By Justin Taylor
The next time you are shopping or tasting wine, flip over the bottle and see if there are noted flavor and aroma descriptors. Notice they have nothing associated with grapes? Yet these are hints to you the consumer as to what you might expect to enjoy in your glass when you return home and pull the cork. The marketing engine of the wine industry has developed these notes to advise consumers on wine choice and how to grapple with the differences between each wine on the shelf. The reality of this material is that it often induces confusion to the novice who figures there are actually strawberries, blueberries, apples, chocolate, and pie spices added during the production process.
Wine production technology and research of the past 40 years in the United States has produced very tangible material for the consumer. One of the most effective tools generally under-utilized in the larger realm of consumer circles is the Noble Aroma wheel. Produced by sensory chemist Dr. Ann Noble in 1984, the aroma wheel was designed to create a common language between consumers of wine to explore the complexity that exists between different regions and varietals. In addition to positive attributes, she included those that are also indicators of common faults from less than sound winemaking practices.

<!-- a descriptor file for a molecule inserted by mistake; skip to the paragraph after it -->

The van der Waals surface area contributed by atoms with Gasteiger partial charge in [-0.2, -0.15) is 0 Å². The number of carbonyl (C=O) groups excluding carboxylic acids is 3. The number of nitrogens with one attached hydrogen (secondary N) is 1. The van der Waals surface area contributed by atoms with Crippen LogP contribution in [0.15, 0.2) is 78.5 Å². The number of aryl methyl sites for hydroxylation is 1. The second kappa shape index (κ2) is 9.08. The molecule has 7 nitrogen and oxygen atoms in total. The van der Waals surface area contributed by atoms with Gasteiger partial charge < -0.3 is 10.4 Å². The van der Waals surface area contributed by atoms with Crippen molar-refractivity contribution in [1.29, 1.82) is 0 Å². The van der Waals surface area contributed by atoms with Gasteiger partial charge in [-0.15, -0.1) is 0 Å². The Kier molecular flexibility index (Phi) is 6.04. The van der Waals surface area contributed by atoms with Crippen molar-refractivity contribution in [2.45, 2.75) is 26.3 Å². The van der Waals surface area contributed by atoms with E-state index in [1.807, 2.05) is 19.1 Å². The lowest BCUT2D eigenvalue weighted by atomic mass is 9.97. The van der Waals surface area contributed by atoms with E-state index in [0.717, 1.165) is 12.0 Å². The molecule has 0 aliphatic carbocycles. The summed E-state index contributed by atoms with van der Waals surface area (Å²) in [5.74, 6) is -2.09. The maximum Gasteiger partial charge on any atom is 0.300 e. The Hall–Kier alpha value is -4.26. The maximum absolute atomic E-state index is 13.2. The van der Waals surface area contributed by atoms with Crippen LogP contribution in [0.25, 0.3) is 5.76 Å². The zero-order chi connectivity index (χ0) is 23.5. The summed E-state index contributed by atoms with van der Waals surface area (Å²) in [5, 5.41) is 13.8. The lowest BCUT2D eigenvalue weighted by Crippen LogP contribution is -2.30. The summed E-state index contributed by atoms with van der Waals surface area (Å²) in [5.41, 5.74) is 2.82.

At its heart, a consumer can taste a wine and evaluate their sense memory across 11 simple characteristics such as Fruity, Earthy, or Floral. The next concentric level of senses contains 25 terms that are sub-categories of the outer circle. For example, if the wine is Fruity, is it reminiscent of Tree Fruit or Tropical Fruit? The outermost ring of the wheel contains 83 different terms that represent common smells, spices, fruits, or flowers that could be used to trigger memories that exist in each individual consumer. I highly recommend any individual who seeks to improve their conversational discussion or personal sense memory of wines, purchase a Noble Wine Aroma Wheel to develop a comfortable vocabulary in the wine world. It is never too late to start your wine education!
The answer to the last wine and vine trivia is grape color concentrate. The concentrate can be used to modify wines of a lower price to give the perception of high extraction and body, instead of blending to achieve the desired results. Elderberries were used in the 19th century for the same purpose, until banned for use in wine production. The wine and vine trivia for next issue is: Although not contained on the Aroma Wheel, what does the term Petrichor refer to in common sense memory?
Justin Taylor is Assistant Winemaker at Burntshirt Vineyards, Hendersonville, NC.